Writing a resume is a ritual that everyone has to perform. High school students write resumes looking for part-time work or for college applications. College students write resumes for internships or after-college jobs. Lawyers craft their resumes during and after law school and accountants and finance professionals construct their resumes after college, grad school, or an MBA program. Moreover, those in the job force write resumes for changing jobs or careers.
No matter where you are in the process of looking for a job or a new position, you will need a resume as well. Think of your resume not as an exhaustive list of your life’s entire accomplishments but as a menu of tasty dishes that comprise the story of your professional life—a table of contents about you. A resume tells where’ve you’ve been, what you’ve done, and the impact of your tenure at a company or educational institution. Your resume is a reflection of you. And, as you are in the process of your job search, you want your resume to advance you to the next level. As a result, it is imperative to create a resume that is interesting, even enticing to internal recruiters and keeps you at the top of the pile.
Here are 5 tips to make your resume rise to the top of the heap and then into the “next-round” stack:
1. Use high quality basic components
Why use “pulchritudinous” when “attractive” suffices? In fact, why use “attractive” or any other adjectives at all? Strong writing uses strong basic nouns and verbs to deliver anything of substance. Keep the passive voice stashed away and keep your writing consistent in tense and form.
And, please, proofread to ensure that no spelling or grammar mistakes make it to the reader as absolutely nothing screams “I’m not serious enough for your job” more than a resume littered with punctuation and spelling errors. And then proofread again.
2. Make the job descriptions about your achievements
Too many times, a resume reads like a series of plain vanilla job descriptions that fits any applicant. Spice it up by adding specific marks and contributions you made while at the company. Mention the specific name of a project you worked on and what parts you contributed, or the specific title of a paper you wrote. Write your resume so that each job description can be attributed only to you. As with any good description, the difference lies in the details.
3. Use concrete images to paint a picture
Abstractions are fleeting and are easily forgotten. Substantiate a job description by including concrete images to create a video of yourself in your reader’s mind. Use numbers wherever possible: in the number of people you worked with or managed, in monetary figures (either managed or earned), or in figures showing productivity. Detail your impacts and actions on the company or organization. Show the reader what it means and what it looks like to be the best professional version of you. Try your best to have your resume create an animation in your reader’s head showing your performing your desired job. So take this opportunity to make your reader imagine how amazing you would be at your new job!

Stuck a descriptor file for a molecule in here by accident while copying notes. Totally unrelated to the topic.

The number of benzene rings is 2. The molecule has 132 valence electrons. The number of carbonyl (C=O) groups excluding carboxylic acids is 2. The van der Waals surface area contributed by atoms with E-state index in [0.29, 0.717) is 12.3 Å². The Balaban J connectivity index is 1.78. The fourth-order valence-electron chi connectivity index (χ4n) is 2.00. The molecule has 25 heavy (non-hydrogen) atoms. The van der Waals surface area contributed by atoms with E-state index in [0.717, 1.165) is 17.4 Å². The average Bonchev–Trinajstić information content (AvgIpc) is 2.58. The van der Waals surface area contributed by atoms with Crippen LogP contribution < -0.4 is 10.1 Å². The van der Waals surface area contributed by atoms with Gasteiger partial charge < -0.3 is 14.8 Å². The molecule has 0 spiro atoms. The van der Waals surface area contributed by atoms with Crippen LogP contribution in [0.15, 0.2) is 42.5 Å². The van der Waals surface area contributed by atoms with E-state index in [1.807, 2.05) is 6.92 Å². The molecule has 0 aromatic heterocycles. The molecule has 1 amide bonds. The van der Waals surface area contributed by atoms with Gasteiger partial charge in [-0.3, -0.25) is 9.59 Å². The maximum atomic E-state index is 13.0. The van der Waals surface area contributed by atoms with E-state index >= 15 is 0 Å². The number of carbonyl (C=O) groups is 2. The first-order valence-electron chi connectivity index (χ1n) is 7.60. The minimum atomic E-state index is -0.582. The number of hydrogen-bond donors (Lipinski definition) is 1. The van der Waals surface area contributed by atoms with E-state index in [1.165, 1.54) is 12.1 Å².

4. Keep your resume short, sweet, and pretty
Consider the reader of your resume. Already on her third cup of coffee and stuck doing a job she’d rather not do, she picks up resume after resume, giving each text-stuffed paper ten seconds of perusing time. She massages her eyelids and continues on to your resume. Is your resume another eyesore?
Keep your resume short, sweet, and pretty. Limit your resume to one page (or two if you have done a lot). White space on a paper makes a resume look less cluttered, more polished, and more visually appealing. Leave top, side, and bottom margins of at least 0.75 inches. Keep your text left aligned (except for the header information, which can be centered). Correct use of white space can help draw attention to important areas and makes the resume easy to scan.
Make your font no smaller than 10.5 point type, and use no more than two fonts. Bullet points are sometimes helpful because they are easier to read than are paragraphs. Sentences can be fragments and can start with verbs, though be sure to keep the tense constant. Bold, italicize, and change the font size as needed, though keep one thing in mind: consistency is key to making sense in writing.
5. Review, revise, and update your resume on a regular basis
Remember, your resume is a document that contains your history and your experiences, and over time, you write more history and gain more experiences. Thus, it’s important to update your resume. Review your resume every month or so to add any new professional experiences and to remove any old or irrelevant experiences. Think of your updating your resume as tying up your professional experiences into a pretty little package.
A well-written resume will place your paper in the thin stack of papers holding the names of those applicants who are to be invited for an interview. Once you’re there, you’ve already beaten the odds.